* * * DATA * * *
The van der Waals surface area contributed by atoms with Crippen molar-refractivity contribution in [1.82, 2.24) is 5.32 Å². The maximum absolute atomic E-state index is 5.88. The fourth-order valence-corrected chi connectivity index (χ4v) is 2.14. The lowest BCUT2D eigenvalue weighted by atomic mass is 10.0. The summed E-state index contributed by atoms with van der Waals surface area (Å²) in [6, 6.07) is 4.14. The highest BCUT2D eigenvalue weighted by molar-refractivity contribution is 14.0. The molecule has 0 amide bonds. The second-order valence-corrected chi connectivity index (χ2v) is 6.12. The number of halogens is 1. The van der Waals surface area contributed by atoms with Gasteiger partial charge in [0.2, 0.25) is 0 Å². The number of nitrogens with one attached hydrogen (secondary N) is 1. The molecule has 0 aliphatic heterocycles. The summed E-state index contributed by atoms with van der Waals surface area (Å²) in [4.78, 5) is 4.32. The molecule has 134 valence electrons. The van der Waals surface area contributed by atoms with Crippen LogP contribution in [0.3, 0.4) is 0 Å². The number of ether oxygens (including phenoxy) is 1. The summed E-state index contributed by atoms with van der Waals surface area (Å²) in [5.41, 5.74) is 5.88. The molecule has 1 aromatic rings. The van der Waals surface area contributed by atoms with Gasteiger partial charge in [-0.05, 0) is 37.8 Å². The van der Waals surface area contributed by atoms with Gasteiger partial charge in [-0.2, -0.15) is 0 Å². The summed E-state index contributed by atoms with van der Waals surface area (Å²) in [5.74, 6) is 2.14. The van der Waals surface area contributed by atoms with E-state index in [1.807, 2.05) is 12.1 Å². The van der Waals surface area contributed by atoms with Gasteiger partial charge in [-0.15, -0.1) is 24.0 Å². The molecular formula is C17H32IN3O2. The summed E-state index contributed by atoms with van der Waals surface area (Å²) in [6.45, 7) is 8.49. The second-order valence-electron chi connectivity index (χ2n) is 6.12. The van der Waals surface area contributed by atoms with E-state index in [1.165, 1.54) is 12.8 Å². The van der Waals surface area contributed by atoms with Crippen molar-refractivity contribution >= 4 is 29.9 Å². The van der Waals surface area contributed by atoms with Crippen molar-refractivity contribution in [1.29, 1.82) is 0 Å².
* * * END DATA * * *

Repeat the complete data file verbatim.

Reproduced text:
The van der Waals surface area contributed by atoms with Crippen molar-refractivity contribution in [1.82, 2.24) is 5.32 Å². The maximum absolute atomic E-state index is 5.88. The fourth-order valence-corrected chi connectivity index (χ4v) is 2.14. The lowest BCUT2D eigenvalue weighted by atomic mass is 10.0. The summed E-state index contributed by atoms with van der Waals surface area (Å²) in [6, 6.07) is 4.14. The highest BCUT2D eigenvalue weighted by molar-refractivity contribution is 14.0. The molecule has 0 amide bonds. The second-order valence-corrected chi connectivity index (χ2v) is 6.12. The number of halogens is 1. The van der Waals surface area contributed by atoms with Gasteiger partial charge in [0.2, 0.25) is 0 Å². The number of nitrogens with one attached hydrogen (secondary N) is 1. The molecule has 0 aliphatic heterocycles. The summed E-state index contributed by atoms with van der Waals surface area (Å²) in [4.78, 5) is 4.32. The molecule has 134 valence electrons. The van der Waals surface area contributed by atoms with Crippen LogP contribution in [0.3, 0.4) is 0 Å². The number of ether oxygens (including phenoxy) is 1. The summed E-state index contributed by atoms with van der Waals surface area (Å²) in [5.41, 5.74) is 5.88. The molecule has 1 aromatic rings. The van der Waals surface area contributed by atoms with Gasteiger partial charge in [-0.05, 0) is 37.8 Å². The van der Waals surface area contributed by atoms with Gasteiger partial charge in [-0.2, -0.15) is 0 Å². The summed E-state index contributed by atoms with van der Waals surface area (Å²) in [5.74, 6) is 2.14. The van der Waals surface area contributed by atoms with E-state index in [1.807, 2.05) is 12.1 Å². The van der Waals surface area contributed by atoms with Gasteiger partial charge in [-0.15, -0.1) is 24.0 Å². The molecular formula is C17H32IN3O2. The summed E-state index contributed by atoms with van der Waals surface area (Å²) in [6.45, 7) is 8.49. The second-order valence-electron chi connectivity index (χ2n) is 6.12. The van der Waals surface area contributed by atoms with E-state index in [1.165, 1.54) is 12.8 Å². The van der Waals surface area contributed by atoms with Crippen molar-refractivity contribution >= 4 is 29.9 Å². The van der Waals surface area contributed by atoms with Crippen molar-refractivity contribution in [1.29, 1.82) is 0 Å².